This book was recommended to me at a time that I felt like my life had collapsed around me. It hadn't, of course. It was just that my goal of growing old with my partner and our not-yet-conceived children was shattered.

As someone who judged their success in life by achievement of goals, a goal being rendered impossible called for a radical rethink.

This book started by reassuring me that I am not alone: apparently 41% of Americans say that achieving their goals has not made them happier. Reading the prologue helped me totally connect with Shapiro, as he explains how not only has he too lost a relationship, but it also took him several go's to finally become goal-free.

Let's set the record straight - Shapiro does not advocate becoming completely goal-free. That would go against the wisdom of previous management research by people such as Latham and Locke, who proved that people are more motivated when they are working towards goals. Instead, he is advocating that we set our intentions for our life (set our compass) and use goals as useful tools during our quest.

Separating our lives from our goals enables us to be less attached to them. As Shapiro says, we "use a compass, not a map". It enables us to live in the moment, without worrying what happens in the future. As we are never in total control of the future (as I painfully found out), we will live a much happier life if we just live by our guiding principles and accept life as it happens. In other words, we have serendipity.

Most of the rest of the book desribes the benefits of living goal-free.
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Most Helpful Customer Reviews on (beta) HASH(0x9928b900) out of 5 stars 25 reviews
54 of 57 people found the following review helpful
HASH(0x98b28360) out of 5 stars A book with real advice on living a great life 6 Jan. 2006
By Mark P. McDonald - Published on
Format: Hardcover Verified Purchase
There are tons of self help books that basically tell you to follow my plan and you will achieve your dreams. This is not one of them-- which is a very good thing. I am not a fan of self help books and this is not one of them.

Shapiro has taken a different look at the issue of you and your success and turned it on its head. The idea is simple, while we may keep score based on our goals, our quality of life is not based on the score but rather how we play the game.

If you think about it, that is important and something that is easy to lose sight of. Goal Free living helps you get that back into your sights and better your life.

The book does provide eight tools for you really apply to your daily life. A plan is for a person, tools are things that everyone can use. Those tools include:

> Use a compass, not a map

> Trust that you are never lost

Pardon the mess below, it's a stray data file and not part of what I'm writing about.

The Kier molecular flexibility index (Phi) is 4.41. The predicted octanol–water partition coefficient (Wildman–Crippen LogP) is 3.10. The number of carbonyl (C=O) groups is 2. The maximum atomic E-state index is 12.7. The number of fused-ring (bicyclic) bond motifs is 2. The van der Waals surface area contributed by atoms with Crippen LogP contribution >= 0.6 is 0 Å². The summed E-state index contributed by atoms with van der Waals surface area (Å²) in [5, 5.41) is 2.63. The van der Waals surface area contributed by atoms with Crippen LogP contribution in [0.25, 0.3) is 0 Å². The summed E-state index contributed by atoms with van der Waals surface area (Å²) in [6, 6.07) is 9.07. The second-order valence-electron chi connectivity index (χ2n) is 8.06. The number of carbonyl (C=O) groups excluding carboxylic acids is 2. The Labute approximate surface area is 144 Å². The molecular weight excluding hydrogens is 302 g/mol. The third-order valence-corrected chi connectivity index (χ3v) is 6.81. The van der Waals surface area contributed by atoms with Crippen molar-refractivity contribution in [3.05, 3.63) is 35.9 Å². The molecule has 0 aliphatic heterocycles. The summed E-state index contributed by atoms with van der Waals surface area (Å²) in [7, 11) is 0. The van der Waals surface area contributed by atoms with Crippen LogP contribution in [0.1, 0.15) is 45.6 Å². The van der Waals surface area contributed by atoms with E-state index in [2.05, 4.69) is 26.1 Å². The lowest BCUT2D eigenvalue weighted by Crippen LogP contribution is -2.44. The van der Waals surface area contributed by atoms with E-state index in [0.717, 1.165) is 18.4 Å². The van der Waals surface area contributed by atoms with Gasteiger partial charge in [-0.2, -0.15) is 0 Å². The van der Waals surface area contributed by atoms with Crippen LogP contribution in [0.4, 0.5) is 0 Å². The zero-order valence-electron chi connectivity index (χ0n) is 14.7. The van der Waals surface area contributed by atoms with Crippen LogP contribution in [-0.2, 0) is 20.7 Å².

> Remember that opportunity knocks often, but sometimes softly

> Want what you have

> Seek out adventure

> Become a people magnet

> Embrace your limits

> Remain detached

These eight secrets are presented in an actionable format and illustrated with stories about real and remarkable people. People that you can relate to, not a one in a million superstar who you can admire but not emulate. Those stories and Shapiro's unique conversational style make them accessible.

I highly recommend this book as it will cause you to pause, evaluate what you are doing, and adopt the tools that can improve your life.
23 of 24 people found the following review helpful
HASH(0x950af72c) out of 5 stars Excellent, fresh, and practical 28 Jan. 2006
By O. Merce Brown - Published on
Format: Hardcover Verified Purchase

This book, Goal-Free Living by Stephen Shapiro, offers just what it promises---practical ways to have the life you want WITHOUT setting goals. The material is fresh and very useful. Each concept has many concrete applications so that you can easily see how you personally can live your life and accomplish things without formal goals.

As a high achiever with a Type-A personality, having strived for excellence my whole life, I now find myself middle-aged and very, very tired. I find the author's apporach VERY stress-relieving. I paradoxically find that I get more done, and the "right" things done as well, when I follow the concepts in the book.

I am a big fan of Stephen Shapiro's blog at [...] and read it daily. It's full of useful articles. Browse it to "get a taste" of the book and to see what you think. The author also offers a free discussion guide there.

As others have mentioned, it is full of information, but a fast and easy read (maybe 3-5 hours depending upon how quickly you read). Highly recommended!

25 of 28 people found the following review helpful
HASH(0x93fb1a5c) out of 5 stars Need a confusion-free sequel 1 July 2006
By Dr. Cathy Goodwin - Published on
Format: Hardcover
From a marketing perspective, the title works. As a career consultant, I meet many people who are terrified of goals and, at the same time, desire a new life that can be delivered as quickly as a cheese pizza.

But in choosing a "goal-free" premise, author Shapiro finds himself doing just what he argues against. On page 61, Shapiro brings up the New Age slogan, "What you focus on, expands." Following through, he needs to heed the wisdom of the classic law of attraction authors. Instead of seeking to be debt-free, they tell us, we should see prosperity. The universe hears the word "debt" and gives us more.